The Anarchist in the Library: How the Clash Between Freedom and Control is Hacking the Real World and Crashing the System

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Basic Books, 2004 - Computers - 253 pages
10 Reviews
From Napster to Total Information Awareness to flash mobs, the debate over information technology in our lives has revolved around a single question: How closely do we want cyberspace to resemble the real world? Siva Vaidhyanathan enters this debate with a seminal insight: While we've been busy debating how to make cyberspace imitate the world, the world has been busy imitating cyberspace. More and more of our social, political, and religious activities are modeling themselves after the World Wide Web.Vaidhyanathan tells us the key information structure of our time, and the key import from cyberspace into the world, is the "peer-to-peer network." Peer-to-peer networks have always existed--but with the rise of electronic communication, they are suddenly coming into their own. And they are drawing the outlines of a battle for information that will determine much of the culture and politics of our century, affecting everything from society to terrorism, from religion to the latest social fads. The Anarchist in the Library is a radically original look at how this battle defines one of the major fault lines of twenty-first-century civilization.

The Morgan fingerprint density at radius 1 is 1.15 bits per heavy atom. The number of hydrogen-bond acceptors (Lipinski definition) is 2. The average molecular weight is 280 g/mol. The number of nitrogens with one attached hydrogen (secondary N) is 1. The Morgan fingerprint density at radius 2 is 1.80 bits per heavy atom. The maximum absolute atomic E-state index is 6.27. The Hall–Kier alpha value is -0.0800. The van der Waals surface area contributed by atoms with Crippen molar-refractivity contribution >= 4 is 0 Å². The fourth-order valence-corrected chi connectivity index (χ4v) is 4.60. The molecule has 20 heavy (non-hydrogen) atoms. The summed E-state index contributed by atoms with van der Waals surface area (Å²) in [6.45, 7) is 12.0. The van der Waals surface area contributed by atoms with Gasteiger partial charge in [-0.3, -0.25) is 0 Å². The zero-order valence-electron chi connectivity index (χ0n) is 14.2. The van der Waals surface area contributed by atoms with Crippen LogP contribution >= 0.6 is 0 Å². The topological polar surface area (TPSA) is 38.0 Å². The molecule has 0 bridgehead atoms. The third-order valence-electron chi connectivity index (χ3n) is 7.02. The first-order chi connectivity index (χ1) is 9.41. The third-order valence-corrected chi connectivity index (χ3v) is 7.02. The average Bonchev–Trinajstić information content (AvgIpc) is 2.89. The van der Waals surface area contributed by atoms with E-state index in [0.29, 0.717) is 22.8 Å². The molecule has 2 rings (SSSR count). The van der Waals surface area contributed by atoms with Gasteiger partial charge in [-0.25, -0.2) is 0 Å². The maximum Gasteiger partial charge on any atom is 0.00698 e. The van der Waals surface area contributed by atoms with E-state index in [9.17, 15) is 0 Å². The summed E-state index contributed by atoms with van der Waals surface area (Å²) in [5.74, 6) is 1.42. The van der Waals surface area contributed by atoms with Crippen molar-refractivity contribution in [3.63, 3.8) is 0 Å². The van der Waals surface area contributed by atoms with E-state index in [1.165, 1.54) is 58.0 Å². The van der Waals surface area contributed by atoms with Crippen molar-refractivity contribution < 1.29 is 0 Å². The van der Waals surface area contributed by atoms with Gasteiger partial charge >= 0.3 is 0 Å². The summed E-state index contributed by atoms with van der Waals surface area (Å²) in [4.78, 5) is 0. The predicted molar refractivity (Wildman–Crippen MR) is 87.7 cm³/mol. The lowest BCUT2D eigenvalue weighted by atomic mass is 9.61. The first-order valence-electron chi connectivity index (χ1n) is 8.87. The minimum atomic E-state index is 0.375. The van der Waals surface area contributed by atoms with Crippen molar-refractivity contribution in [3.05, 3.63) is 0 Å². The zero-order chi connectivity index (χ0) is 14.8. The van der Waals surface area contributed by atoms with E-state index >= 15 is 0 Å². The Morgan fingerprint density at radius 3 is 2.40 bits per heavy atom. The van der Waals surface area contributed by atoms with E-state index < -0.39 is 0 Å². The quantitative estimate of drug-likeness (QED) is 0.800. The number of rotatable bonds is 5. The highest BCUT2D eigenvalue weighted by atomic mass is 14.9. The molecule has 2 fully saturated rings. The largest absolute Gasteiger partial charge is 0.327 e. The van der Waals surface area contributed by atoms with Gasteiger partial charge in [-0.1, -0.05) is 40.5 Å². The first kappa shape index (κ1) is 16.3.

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Review: The Anarchist in the Library: How the Clash Between Freedom and Control Is Hacking the Real World and Crashing the System

User Review  - Júlíus - Goodreads

Insightful in a few places, but otherwise badly dated and tells the same tale as better writers have done since (and before). Read full review

Review: The Anarchist in the Library: How the Clash Between Freedom and Control Is Hacking the Real World and Crashing the System

User Review  - James Guillaume - Goodreads

The only book (I know of) that thoroughly explores the subject of infoanarchism. That being said, Vaidhyanathan is clearly more of a liberal than an anarchist. Read full review

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About the author (2004)

Siva Vaidhyanathan, a cultural historian and media scholar, is Director of Communication Studies and an Associate Professor in the Department of Culture and Communication at New York University. His research has been profiled on National Public Radio, CNN, International Herald-Tribune Television, and Fairness and Accuracy in Reporting. He lives in New York City.

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